by Jamie Beckett
It's hard to believe now, but establishing an HP research center in Israel
was once considered a risky proposition.
It was the mid 1990s, and the technology industry was just emerging from a
recession. HP's only successful research laboratory outside its Palo Alto,
CA, headquarters were facilities in Cambridge, MA, and in Bristol, England,
where the company already had business operations. No such operation existed
in Israel at the time.
Now celebrating its 10th anniversary, HP Labs Israel has more than proven
its worth. The small team of about a dozen researchers has made key contributions
to nearly all of HP’s digital cameras and scanners and to most of the company’s
printers. They’re prolific inventors, with 37 granted patents and another 58
patent applications pending with the U.S. Patent Office.
extraordinary success is no accident," says Dick Lampman, director
of HP Labs and senior vice president for research, HP. "It is
the talent of the people who make all of this possible -- especially
the exceptional leadership of Senior HP Fellow Abraham
Lempel, who founded and runs the lab, is well known in the scientific community as one of the world’s leading experts in noiseless source coding and computational complexity. He co-invented the Lempel-Ziv Algorithm, the most popular lossless compression data algorithm to this day.
Lempel began his association with HP in 1984, working in Palo Alto while on a sabbatical after completing a four-year term as chairman of the computer science department at Technion, Israel's oldest and premier institute of science and technology. Less than a year later, he set about trying to establish an HP research branch in Israel.
"I liked working for HP and I wanted to live in Israel,"
he explains. "This
was a way to do both."
Nearly a decade (and many meetings) later, Lempel became HP's
first employee in Israel.
Then, says Lempel, he began worrying about making HP Labs Israel
a success. "Until then, the primary challenge had been all the
bureaucracy in getting it established," he recalls. "Now came
the real thing -- having
to prove it was all worthwhile."
As he went about building a staff, Lempel focused on researchers with talent, a proven ability to conduct independent research and an open mind.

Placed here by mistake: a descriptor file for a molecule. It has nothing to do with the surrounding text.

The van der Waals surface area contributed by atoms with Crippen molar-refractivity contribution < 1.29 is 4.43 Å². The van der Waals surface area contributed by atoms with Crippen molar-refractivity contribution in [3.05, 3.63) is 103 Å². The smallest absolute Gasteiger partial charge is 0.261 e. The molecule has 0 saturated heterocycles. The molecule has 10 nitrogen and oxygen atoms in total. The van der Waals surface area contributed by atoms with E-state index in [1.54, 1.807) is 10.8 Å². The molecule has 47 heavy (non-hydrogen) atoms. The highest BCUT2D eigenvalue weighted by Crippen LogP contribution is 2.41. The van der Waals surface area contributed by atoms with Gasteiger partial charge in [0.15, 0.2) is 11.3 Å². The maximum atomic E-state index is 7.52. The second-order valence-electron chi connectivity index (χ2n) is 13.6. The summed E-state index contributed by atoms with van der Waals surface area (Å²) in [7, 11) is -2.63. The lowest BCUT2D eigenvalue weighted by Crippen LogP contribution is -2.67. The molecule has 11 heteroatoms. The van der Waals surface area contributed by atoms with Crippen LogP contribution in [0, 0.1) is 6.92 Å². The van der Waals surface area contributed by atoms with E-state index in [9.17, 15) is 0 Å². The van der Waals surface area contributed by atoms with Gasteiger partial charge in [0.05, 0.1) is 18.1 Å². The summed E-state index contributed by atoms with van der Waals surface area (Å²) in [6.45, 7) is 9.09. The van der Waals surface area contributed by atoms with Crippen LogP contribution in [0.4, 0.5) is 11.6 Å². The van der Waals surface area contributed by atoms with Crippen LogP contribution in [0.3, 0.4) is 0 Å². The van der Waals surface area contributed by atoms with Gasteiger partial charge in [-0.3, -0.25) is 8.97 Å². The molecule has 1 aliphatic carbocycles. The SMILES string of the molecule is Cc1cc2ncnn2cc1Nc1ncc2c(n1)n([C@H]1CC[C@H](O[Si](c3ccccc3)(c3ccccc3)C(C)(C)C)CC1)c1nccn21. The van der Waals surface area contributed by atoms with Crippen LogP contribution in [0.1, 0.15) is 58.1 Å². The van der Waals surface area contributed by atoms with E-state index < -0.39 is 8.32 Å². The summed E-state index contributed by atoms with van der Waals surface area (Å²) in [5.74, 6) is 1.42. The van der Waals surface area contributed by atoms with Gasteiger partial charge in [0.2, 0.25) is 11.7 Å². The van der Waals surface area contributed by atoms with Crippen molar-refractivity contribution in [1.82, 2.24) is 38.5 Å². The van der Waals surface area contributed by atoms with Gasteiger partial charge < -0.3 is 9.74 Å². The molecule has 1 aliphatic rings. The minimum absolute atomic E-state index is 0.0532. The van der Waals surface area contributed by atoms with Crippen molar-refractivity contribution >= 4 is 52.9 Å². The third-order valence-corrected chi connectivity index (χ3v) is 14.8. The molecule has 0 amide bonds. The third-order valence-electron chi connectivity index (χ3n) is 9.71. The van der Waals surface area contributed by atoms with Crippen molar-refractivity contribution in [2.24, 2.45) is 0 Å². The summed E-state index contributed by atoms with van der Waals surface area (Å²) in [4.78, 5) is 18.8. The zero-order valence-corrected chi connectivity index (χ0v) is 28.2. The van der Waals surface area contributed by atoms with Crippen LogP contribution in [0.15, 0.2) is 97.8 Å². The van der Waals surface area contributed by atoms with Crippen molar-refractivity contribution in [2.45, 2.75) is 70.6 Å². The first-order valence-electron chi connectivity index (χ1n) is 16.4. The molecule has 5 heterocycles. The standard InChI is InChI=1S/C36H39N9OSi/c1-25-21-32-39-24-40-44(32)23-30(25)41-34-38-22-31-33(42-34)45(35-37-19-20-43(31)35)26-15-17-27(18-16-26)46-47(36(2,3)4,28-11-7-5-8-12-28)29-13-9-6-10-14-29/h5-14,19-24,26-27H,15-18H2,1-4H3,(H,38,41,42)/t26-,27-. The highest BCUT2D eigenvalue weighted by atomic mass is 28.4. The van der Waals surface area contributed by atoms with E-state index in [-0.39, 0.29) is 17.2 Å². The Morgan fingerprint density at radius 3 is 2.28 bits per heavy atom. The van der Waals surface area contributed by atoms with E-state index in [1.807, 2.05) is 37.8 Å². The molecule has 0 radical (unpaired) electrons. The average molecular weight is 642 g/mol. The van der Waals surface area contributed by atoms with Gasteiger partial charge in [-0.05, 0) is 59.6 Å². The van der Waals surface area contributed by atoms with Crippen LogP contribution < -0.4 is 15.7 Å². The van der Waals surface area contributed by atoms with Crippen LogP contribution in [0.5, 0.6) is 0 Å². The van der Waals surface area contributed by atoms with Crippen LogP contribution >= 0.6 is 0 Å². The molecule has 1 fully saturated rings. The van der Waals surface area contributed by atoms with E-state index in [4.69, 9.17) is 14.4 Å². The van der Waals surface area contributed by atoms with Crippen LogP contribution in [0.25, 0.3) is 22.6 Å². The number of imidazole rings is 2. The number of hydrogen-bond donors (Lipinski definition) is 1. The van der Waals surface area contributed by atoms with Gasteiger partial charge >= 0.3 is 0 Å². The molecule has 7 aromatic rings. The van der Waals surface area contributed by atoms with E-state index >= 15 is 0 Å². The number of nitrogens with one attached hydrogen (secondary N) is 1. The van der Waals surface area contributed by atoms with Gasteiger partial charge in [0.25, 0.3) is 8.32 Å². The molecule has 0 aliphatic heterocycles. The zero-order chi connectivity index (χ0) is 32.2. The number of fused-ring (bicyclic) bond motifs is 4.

Knowing the team would be small, "Abraham looked for depth of
expertise and skills that could be applied to a variety of research
topics instead of only to the immediate problems at hand," Lampman
focused on bringing in the highest-level talent."
Another policy Lempel set early on -- a heavy emphasis on collaboration.
HP Labs Israel is located on the Technion campus, atop Mount Carmel
overlooking the city of Haifa, and the team often works with faculty
from Technion. Lempel also encourages staff to teach at the institute.
In addition, researchers frequently join forces with other university partners, as well as others in HP Labs and elsewhere in HP.
"Many people are afraid of collaboration. I believe that
collaboration doesn’t diminish credit -- it doubles it," he says.
no better way of doing research than to collaborate with other
groups. No one has a patent on all the great ideas."
Nonetheless, the Israel group has contributed its share.
recent achievements from the Israel lab: a demosaicing algorithm incorporated
into HP's newest camera, the Photosmart
The Robust Demosaicing algorithm, which gives pictures sharp, high-resolution
detail and suppresses noise, was invented by a team that included Renato
(HP Labs Israel employee number three, with seven granted patents
and 11 pending patent applications). It is a major enhancement over
previous HP cameras.
Other recent contributions to HP products include:
- Robust denoising and sharpening for digital cameras, which minimizes
artifacts and preserves sharp edges in images. This was developed
by Keshet, Doron Shaked
(HP Labs Israel employee number two, with 11
granted patents) and Ron Maurer
(18 pending patent applications).
lighting. Keshet and Shaked were part
of a team that developed this technology, which balances dark and bright
areas in a photo while maintaining the overall contrast.
to HP's third printing technology, the Indigo
digital printing presses, to measure and improve print quality.
These include screen designs that enhance image quality, a system
for automatic image enhancement and tools to improve color registration
and to automatically measure and eliminate "banding" artifacts.
- Denoising for improved image quality on new ultra-thin
HP scanners that feature a see-through window (Keshet).
for removing scratches and dust from scanned images (Ruth Bergmann,
Hila Nachlieli, Gitit Ruckenstein and Pavel Kisilev).
- Substantial modifications of Indigo's embedded Linux machine that
turned an underperforming platform into one that surpassed all performance
Staelin, with seven granted patents and 15
"By all measures, the researchers at HP Labs Israel are, as a group,
among the most prolific inventors in HP Labs," says
Howard Taub, director of the Printing and Imaging
in HP Labs
and an HP vice president.
Maurer, one of the team's top inventors, compares the lab to a startup company.
"We're a small group of people doing something between industrial and
academic research," he says. "Each individual can make a difference."
Like a startup, the lab is no place for formality. Although researchers are divided into three teams – one focusing on image processing and analysis, another on digtal printing automation and a third on software for the Indigo diigtal printing presses – the barriers separating these groups are porous.
"There are no boundaries," says Lempel. "Everyone works with everyone."